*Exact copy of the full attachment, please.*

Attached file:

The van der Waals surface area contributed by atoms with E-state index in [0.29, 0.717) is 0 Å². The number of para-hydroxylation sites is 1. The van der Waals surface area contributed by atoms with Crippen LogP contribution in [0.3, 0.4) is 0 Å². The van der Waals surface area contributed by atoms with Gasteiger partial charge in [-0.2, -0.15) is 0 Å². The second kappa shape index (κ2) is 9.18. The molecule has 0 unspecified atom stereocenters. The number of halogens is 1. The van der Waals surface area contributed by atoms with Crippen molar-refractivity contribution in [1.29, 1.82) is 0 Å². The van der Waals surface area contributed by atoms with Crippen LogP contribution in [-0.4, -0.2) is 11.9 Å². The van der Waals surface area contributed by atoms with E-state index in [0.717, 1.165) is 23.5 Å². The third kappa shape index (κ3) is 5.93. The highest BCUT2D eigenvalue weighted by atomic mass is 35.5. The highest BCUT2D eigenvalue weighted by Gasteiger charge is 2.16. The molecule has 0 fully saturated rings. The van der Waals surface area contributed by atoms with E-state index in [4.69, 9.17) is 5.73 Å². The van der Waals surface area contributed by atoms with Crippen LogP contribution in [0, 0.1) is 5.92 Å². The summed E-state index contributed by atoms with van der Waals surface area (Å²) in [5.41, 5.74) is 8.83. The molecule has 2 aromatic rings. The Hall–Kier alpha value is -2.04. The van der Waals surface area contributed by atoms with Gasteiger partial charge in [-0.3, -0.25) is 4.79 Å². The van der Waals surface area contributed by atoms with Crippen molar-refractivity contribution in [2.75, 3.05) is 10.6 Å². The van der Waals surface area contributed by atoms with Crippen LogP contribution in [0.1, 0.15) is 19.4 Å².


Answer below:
The van der Waals surface area contributed by atoms with E-state index in [0.29, 0.717) is 0 Å². The number of para-hydroxylation sites is 1. The van der Waals surface area contributed by atoms with Crippen LogP contribution in [0.3, 0.4) is 0 Å². The van der Waals surface area contributed by atoms with Gasteiger partial charge in [-0.2, -0.15) is 0 Å². The second kappa shape index (κ2) is 9.18. The molecule has 0 unspecified atom stereocenters. The number of halogens is 1. The van der Waals surface area contributed by atoms with Crippen molar-refractivity contribution in [1.29, 1.82) is 0 Å². The van der Waals surface area contributed by atoms with Crippen LogP contribution in [-0.4, -0.2) is 11.9 Å². The van der Waals surface area contributed by atoms with E-state index in [0.717, 1.165) is 23.5 Å². The third kappa shape index (κ3) is 5.93. The highest BCUT2D eigenvalue weighted by atomic mass is 35.5. The highest BCUT2D eigenvalue weighted by Gasteiger charge is 2.16. The molecule has 0 fully saturated rings. The van der Waals surface area contributed by atoms with E-state index in [4.69, 9.17) is 5.73 Å². The van der Waals surface area contributed by atoms with Crippen LogP contribution in [0, 0.1) is 5.92 Å². The summed E-state index contributed by atoms with van der Waals surface area (Å²) in [5.41, 5.74) is 8.83. The molecule has 2 aromatic rings. The Hall–Kier alpha value is -2.04. The van der Waals surface area contributed by atoms with Gasteiger partial charge in [-0.3, -0.25) is 4.79 Å². The van der Waals surface area contributed by atoms with Crippen molar-refractivity contribution in [2.75, 3.05) is 10.6 Å². The van der Waals surface area contributed by atoms with Crippen LogP contribution in [0.1, 0.15) is 19.4 Å².